The Greens initiate inquiry into the government's property tax bill

The Greens stop the government from ramming through their property tax bill to ensure it was properly consulted on. 

The Greens initiated the inquiry into the terms of the Government’s property tax Bill to ensure that the Bill was properly consulted on and both political parties and the public had the opportunity to hear from experts on the Bill. The Government tried to ram the Bill through Parliament and shut down our inquiry in the process, but we managed to secure the inquiry and ensure that the Bill was properly considered.

You can read the full hansard here

Ms ABIGAIL BOYD (14:42): It concerns me greatly how this legislation has been brought about. I made it clear to the Treasurer and his team that The Greens proposed to refer the bill to an inquiry because we want to take a considered look at this legislation. I have heard what the Leader of the Government in the House has said. This reform has flip-flopped between a lot of different proposals. At one point, the idea was to have two different types of property—some that could have property tax applied and some that could not. To say that what we have in front of us has been consulted on and that we have had its terms for any more than a week is absurd. In the ACT, the Labor-Greens Government has moved from stamp duty to land tax. It is of great concern that this Government did not think to seek our input on how to do this reform properly.

But listening now to the Leader of the Government, it is clear that even he does not understand the nuances and variations involved in a reform as significant as this one. What we put on Thursday—and it would have been reported to the House on Thursday had we not seen some shenanigans going on—was that an inquiry be held within the next two weeks so that instead of having a week in which to review this legislation, we would have three weeks before it came to a vote.

I am not going to get involved in the backwards and forwards between the Government and the Opposition on this. From a crossbencher perspective, and from a member of the Legislative Council who understands full well what the role of this House is, we are asking for time to consider this legislation to make sure that it is not going to have unintended consequences and to make sure that it is the best it can be. Because that is the role of this House and that is particularly the role, as we have shown, that the crossbench can play over time.

I urge the Government to chill out and relax a little bit. Let's have an inquiry and look into this because The Greens have not made up their minds on this legislation. I have always been incredibly honest about our position and our policy because we, as a party, are bound by our policy. It is not something we get to decide on the fly. We have conflicting pieces of policy with this legislation. We would like to come to a considered approach. We are asking for an inquiry so that we can hear from experts, apply our minds to it after the sitting week is done, and perhaps at the end of that process we would vote on it. Instead, in its arrogance this Government is trying to shove this through and say that we do not understand the legislation, despite having shepherded it in in the ACT.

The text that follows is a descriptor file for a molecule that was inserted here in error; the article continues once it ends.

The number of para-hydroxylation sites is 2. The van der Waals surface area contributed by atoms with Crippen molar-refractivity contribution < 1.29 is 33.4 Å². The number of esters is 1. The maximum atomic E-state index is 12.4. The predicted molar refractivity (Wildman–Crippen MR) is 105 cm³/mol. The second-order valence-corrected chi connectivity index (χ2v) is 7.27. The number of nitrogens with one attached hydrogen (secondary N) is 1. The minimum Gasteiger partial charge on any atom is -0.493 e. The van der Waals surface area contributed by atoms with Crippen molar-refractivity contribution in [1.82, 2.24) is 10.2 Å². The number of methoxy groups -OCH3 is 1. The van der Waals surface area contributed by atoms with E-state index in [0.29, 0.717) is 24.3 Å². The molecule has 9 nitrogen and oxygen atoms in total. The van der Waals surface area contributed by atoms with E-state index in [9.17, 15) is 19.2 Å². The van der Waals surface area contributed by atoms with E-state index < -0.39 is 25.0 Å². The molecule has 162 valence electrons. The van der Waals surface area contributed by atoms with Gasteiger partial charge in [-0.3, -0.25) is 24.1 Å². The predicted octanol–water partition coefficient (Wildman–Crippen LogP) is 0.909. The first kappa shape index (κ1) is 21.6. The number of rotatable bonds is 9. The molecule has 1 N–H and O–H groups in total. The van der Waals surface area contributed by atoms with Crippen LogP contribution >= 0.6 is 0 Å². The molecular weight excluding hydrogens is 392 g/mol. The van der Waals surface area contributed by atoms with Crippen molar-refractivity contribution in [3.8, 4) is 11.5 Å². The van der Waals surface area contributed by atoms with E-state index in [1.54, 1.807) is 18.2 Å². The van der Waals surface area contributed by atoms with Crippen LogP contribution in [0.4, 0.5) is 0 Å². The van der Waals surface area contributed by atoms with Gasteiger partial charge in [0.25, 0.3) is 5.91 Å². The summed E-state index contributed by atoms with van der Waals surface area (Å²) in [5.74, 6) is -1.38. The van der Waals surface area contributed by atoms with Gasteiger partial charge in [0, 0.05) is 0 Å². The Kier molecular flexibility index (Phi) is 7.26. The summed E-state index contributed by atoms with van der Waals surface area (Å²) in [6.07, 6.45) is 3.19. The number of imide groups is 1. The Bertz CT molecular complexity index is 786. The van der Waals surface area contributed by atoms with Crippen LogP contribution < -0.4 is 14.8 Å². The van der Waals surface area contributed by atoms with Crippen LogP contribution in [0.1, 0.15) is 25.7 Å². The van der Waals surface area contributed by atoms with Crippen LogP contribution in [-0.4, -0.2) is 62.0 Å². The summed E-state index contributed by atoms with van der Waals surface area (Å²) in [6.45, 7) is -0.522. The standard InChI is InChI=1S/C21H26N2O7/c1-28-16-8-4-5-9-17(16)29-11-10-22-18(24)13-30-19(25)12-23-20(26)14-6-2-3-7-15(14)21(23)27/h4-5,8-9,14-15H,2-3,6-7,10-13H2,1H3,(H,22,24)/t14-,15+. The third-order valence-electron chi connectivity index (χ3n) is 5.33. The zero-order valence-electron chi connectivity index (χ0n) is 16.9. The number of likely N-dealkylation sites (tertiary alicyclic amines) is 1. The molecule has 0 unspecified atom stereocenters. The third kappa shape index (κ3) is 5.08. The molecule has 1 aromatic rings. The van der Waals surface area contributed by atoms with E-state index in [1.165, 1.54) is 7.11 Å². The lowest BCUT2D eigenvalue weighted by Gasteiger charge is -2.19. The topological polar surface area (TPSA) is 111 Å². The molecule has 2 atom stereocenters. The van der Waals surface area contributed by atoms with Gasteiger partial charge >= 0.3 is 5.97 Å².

There is legislation and then there is the impact of legislation. We are looking at a situation where housing affordability is already at a crisis. We will probably have a global financial crisis hitting us again very soon. There is a lot to consider when it comes to housing affordability, and it is not clear from the research that targeting this one little piece of the market will have the impact on the whole market that the Government is claiming it will. We want to have a look at it. I urge the Government to relax and let us have this legislation for a few more weeks, and then we can talk about it and vote on it in November.

The Hon. Damien Tudehope: What was your original proposal?

Ms ABIGAIL BOYD: I will respond to that. The original proposal we made was for it to be in the second week of November because we thought we were getting a reserve week. When we found out we were not getting a reserve week, we brought it forward. We still hope we have a reserve week because we have a lot of business to do. We are not just about elections; we are about making good laws. I urge the House to support the referral.

 

You can read the inquiry transcript where The Greens concerns were vindicated in insisting on the inquiry because what we heard was neither experts nor even treasury were properly consulted on the bill here

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